The chocolate sculpture goes on display on June 4, 2012, in the Qzina product showroom in Irvine, California, and will be destroyed on December 21, 2012, the last date on the Mayan calendar. “The method for destruction is yet to be determined,” according to the Qzina website.
By the way, the previous world record for a sculpture made of chocolate was held by Italian chocolatier Mirco Della Vecchia, who built the Duomo of Milan out of 10,736.5 pounds of chocolate.
Surfer Bill Laity earned himself a spot in the record books last weekend by setting a new endurance mark for the longest continuous surfing record. Laity, who lives in San Clemente, California, set the record off Huntington Beach, where he rode the waves for a very impressive 26-hours straight.
To make his historic ride Laity had to apply to the Guinness Book of World Records and obtain permits that would allow for night surfing. He started planning his attempt back in September after previous record holder Thomas Cannon managed to surf for 24-hours in a row back in August.
Before he even hit the water last Saturday Laity could tell he was going to be in for a challenge. Rain started to fall early that morning, and the National Weather Service issued a winter storm warning. That led to cold conditions while out on the waves and forced him to don a different wetsuit on his first break.
The Guinness Book allows for a five minute breather for every hour surfed, and Laity went for 10 hours straight before heading into shore for the first time. During that break he put on a warmer suit, which set him up for another 12-hour stint on his board, which measured just five foot, seven inches in length. During his second break Laity managed to eat some lunch, then drag his weary body back out onto the water for four more hours of surfing.
Previous to this attempt, the longest that the 37-year old Laity had surfed was five-hours straight while visiting Hawaii.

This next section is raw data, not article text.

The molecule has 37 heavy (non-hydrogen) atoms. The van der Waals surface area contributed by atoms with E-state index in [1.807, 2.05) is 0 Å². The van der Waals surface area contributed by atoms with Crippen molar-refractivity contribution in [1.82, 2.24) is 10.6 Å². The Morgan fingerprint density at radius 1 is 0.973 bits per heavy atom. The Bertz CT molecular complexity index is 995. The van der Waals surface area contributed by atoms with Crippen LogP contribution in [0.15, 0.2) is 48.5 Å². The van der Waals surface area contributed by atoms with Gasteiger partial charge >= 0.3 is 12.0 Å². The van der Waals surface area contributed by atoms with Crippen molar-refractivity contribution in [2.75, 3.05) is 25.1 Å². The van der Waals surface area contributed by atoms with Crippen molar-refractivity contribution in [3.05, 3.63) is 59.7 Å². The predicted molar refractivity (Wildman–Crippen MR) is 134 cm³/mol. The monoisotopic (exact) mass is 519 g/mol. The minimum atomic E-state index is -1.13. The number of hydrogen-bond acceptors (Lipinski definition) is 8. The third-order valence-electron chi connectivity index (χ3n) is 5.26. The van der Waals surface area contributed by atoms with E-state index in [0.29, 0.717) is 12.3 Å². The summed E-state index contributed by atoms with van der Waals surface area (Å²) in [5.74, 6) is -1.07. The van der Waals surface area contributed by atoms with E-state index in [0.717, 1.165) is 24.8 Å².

[Photo credit: Brent Hilleman via The Swell Blog]
The British have always been famous for their humor, both dry wit and the naughtier brand. One man who combined the two is being celebrated in a new museum that opened in Ryde in the Isle if Wight yesterday.
Donald McGill, Britain’s “king of vulgarity”, illustrated thousands of postcards over an almost sixty-year career. He was best known for simple double-entedres like the one pictured to the right. He also has the distinction of making it into the Guinness Book of World Records for the most sales of an individual postcard–one featuring a bookish man and an attractive young woman sitting under a tree. The guy peers over a volume and asks the girl, “Do you like Kipling?” to which she replies, “I don’t know, you naughty boy, I’ve never kippled!” That sold more than six million copies.
One of his most popular, and most controversial, shows two men admiring an attractive woman as one says to the other, “She’s a nice girl. Doesn’t drink or smoke, and only swears when it slips out!”
In the age of Internet pornography these barely qualify for a PG rating, but in Britain before the Sixties they shocked stogy traditional sensibilities. In 1953 many local jurisdictions raided the shops selling his postcards and burned any they found. The next year at the age of 79, McGill had to face what the museum’s curator called a “show trial” for obscenity. He got off with a fine, but the ruling almost killed the saucy postcard industry.
The Donald McGill Museum website is still under construction but shows some more examples of McGill’s work.
Photo courtesy Donald McGill via Wikimedia Commons.